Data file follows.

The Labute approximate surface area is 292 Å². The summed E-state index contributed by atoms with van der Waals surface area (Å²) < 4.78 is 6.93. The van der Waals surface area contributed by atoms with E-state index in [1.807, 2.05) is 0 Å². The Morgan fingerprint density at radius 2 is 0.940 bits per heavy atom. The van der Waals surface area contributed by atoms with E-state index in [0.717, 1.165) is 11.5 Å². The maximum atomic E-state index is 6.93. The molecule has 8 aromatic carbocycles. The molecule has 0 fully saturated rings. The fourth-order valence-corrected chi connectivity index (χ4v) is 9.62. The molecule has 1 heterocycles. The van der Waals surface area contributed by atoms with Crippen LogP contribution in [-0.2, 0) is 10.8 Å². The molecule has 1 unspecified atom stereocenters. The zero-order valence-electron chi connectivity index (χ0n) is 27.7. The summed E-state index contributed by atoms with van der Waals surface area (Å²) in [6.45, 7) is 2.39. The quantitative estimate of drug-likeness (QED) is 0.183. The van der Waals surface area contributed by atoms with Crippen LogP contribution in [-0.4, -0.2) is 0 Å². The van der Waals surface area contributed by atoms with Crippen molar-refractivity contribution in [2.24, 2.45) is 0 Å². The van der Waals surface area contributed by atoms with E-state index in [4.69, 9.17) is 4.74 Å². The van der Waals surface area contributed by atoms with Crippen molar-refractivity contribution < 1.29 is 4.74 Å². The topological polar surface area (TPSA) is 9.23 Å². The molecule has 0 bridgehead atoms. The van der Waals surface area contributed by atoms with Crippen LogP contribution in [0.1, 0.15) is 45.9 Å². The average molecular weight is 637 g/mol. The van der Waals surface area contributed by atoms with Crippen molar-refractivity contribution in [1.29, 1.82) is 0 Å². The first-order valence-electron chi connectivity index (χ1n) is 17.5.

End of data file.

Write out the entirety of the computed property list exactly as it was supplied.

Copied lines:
The Labute approximate surface area is 292 Å². The summed E-state index contributed by atoms with van der Waals surface area (Å²) < 4.78 is 6.93. The van der Waals surface area contributed by atoms with E-state index in [1.807, 2.05) is 0 Å². The Morgan fingerprint density at radius 2 is 0.940 bits per heavy atom. The van der Waals surface area contributed by atoms with E-state index in [0.717, 1.165) is 11.5 Å². The maximum atomic E-state index is 6.93. The molecule has 8 aromatic carbocycles. The molecule has 0 fully saturated rings. The fourth-order valence-corrected chi connectivity index (χ4v) is 9.62. The molecule has 1 heterocycles. The van der Waals surface area contributed by atoms with Crippen LogP contribution in [-0.2, 0) is 10.8 Å². The molecule has 1 unspecified atom stereocenters. The zero-order valence-electron chi connectivity index (χ0n) is 27.7. The summed E-state index contributed by atoms with van der Waals surface area (Å²) in [6.45, 7) is 2.39. The quantitative estimate of drug-likeness (QED) is 0.183. The van der Waals surface area contributed by atoms with Crippen LogP contribution in [-0.4, -0.2) is 0 Å². The van der Waals surface area contributed by atoms with Crippen molar-refractivity contribution in [2.24, 2.45) is 0 Å². The van der Waals surface area contributed by atoms with E-state index in [4.69, 9.17) is 4.74 Å². The van der Waals surface area contributed by atoms with Crippen molar-refractivity contribution < 1.29 is 4.74 Å². The topological polar surface area (TPSA) is 9.23 Å². The molecule has 0 bridgehead atoms. The van der Waals surface area contributed by atoms with Crippen LogP contribution in [0.1, 0.15) is 45.9 Å². The average molecular weight is 637 g/mol. The van der Waals surface area contributed by atoms with Crippen molar-refractivity contribution in [1.29, 1.82) is 0 Å². The first-order valence-electron chi connectivity index (χ1n) is 17.5.